The AUKUS nuclear submarine deal was also raised as a means of deterring China in the Indo-Pacific. Entrepreneur Vivek Ramaswamy said if he was elected president, he would somehow increase America’s naval capacity “by 20 per cent over the course of the next several years”.
But Ramaswamy added that “at minimum, we must be able to meet our AUKUS agreement standards”. “Right now, we are at risk of not even being able to meet our AUKUS standards with Australia and the UK,” he said.
On abortion, former US ambassador to the United Nations Nikki Haley tried to find middle ground, saying that while she was “unapologetically pro-life”, she “doesn’t judge anyone from being pro-choice”.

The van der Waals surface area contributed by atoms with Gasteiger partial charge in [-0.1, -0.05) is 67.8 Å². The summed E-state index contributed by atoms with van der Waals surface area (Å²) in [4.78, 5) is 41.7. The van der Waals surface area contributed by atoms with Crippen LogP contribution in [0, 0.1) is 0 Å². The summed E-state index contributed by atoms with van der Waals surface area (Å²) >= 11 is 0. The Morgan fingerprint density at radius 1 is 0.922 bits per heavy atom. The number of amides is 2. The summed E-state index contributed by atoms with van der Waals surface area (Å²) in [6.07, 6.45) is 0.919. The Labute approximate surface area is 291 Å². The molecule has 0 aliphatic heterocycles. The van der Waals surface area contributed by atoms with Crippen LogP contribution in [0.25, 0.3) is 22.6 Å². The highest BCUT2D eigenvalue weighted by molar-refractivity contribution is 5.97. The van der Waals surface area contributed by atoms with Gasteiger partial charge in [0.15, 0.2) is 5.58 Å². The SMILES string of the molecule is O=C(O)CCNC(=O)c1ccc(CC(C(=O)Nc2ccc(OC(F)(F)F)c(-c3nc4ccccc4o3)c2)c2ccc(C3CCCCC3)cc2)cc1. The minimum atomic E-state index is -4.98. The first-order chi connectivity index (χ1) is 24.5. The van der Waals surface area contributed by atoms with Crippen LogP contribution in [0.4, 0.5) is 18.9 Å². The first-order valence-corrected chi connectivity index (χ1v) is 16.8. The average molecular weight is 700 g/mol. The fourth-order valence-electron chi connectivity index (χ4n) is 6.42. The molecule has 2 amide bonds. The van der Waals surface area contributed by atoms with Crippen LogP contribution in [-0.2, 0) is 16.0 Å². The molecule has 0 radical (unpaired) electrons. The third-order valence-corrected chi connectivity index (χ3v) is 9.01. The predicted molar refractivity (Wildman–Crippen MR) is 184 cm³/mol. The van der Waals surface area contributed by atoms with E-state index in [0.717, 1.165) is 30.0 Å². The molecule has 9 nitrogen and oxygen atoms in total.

While some in the party are pushing for a national ban, she argued there would never be enough votes in Congress to make that a reality, and politicians ought to be honest with the American people about what could be achieved.
Haley greets supporters after the debate.Credit: AP
“So let’s find consensus,” she said. “Let’s make sure we encourage adoptions. Let’s make sure we make contraception accessible, let’s make sure that none of these state laws put a woman in jail or give her the death penalty for getting an abortion.
“Let’s focus on how to save as many babies as we can and support as many mums as we can.”
Florida Governor Ron DeSantis, who signed a six-week abortion ban into law early this year, focused on the politics, noting that the pro-life movement had been “caught flat-footed” on the issue and needed to do better to beat the Democrats in future electoral races.
And South Carolina senator Tim Scott touted a “15-week federal limit” – deliberately avoiding the word “ban” after Republicans acknowledged this term was scaring off voters.